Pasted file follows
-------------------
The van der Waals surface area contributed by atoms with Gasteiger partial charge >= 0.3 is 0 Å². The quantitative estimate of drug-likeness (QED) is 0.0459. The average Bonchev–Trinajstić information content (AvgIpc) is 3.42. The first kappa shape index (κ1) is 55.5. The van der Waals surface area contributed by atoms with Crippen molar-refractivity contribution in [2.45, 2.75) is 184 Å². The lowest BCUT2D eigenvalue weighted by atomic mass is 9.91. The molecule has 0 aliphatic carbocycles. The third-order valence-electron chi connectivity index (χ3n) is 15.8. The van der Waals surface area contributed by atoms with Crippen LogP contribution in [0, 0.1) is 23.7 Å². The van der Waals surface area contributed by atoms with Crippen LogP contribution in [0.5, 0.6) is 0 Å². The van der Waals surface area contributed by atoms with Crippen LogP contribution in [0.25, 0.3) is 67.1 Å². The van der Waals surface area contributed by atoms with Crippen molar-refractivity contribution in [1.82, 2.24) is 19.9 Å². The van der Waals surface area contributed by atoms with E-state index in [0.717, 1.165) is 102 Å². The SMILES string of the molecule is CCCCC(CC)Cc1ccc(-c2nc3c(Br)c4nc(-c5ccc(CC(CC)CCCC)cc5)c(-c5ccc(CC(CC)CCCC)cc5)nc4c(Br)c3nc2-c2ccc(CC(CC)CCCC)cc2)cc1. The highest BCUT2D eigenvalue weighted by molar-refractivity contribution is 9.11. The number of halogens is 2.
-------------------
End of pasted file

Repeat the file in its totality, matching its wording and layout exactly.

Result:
The van der Waals surface area contributed by atoms with Gasteiger partial charge >= 0.3 is 0 Å². The quantitative estimate of drug-likeness (QED) is 0.0459. The average Bonchev–Trinajstić information content (AvgIpc) is 3.42. The first kappa shape index (κ1) is 55.5. The van der Waals surface area contributed by atoms with Crippen molar-refractivity contribution in [2.45, 2.75) is 184 Å². The lowest BCUT2D eigenvalue weighted by atomic mass is 9.91. The molecule has 0 aliphatic carbocycles. The third-order valence-electron chi connectivity index (χ3n) is 15.8. The van der Waals surface area contributed by atoms with Crippen LogP contribution in [0, 0.1) is 23.7 Å². The van der Waals surface area contributed by atoms with Crippen LogP contribution in [0.5, 0.6) is 0 Å². The van der Waals surface area contributed by atoms with Crippen LogP contribution in [0.25, 0.3) is 67.1 Å². The van der Waals surface area contributed by atoms with Crippen molar-refractivity contribution in [1.82, 2.24) is 19.9 Å². The van der Waals surface area contributed by atoms with E-state index in [0.717, 1.165) is 102 Å². The SMILES string of the molecule is CCCCC(CC)Cc1ccc(-c2nc3c(Br)c4nc(-c5ccc(CC(CC)CCCC)cc5)c(-c5ccc(CC(CC)CCCC)cc5)nc4c(Br)c3nc2-c2ccc(CC(CC)CCCC)cc2)cc1. The highest BCUT2D eigenvalue weighted by molar-refractivity contribution is 9.11. The number of halogens is 2.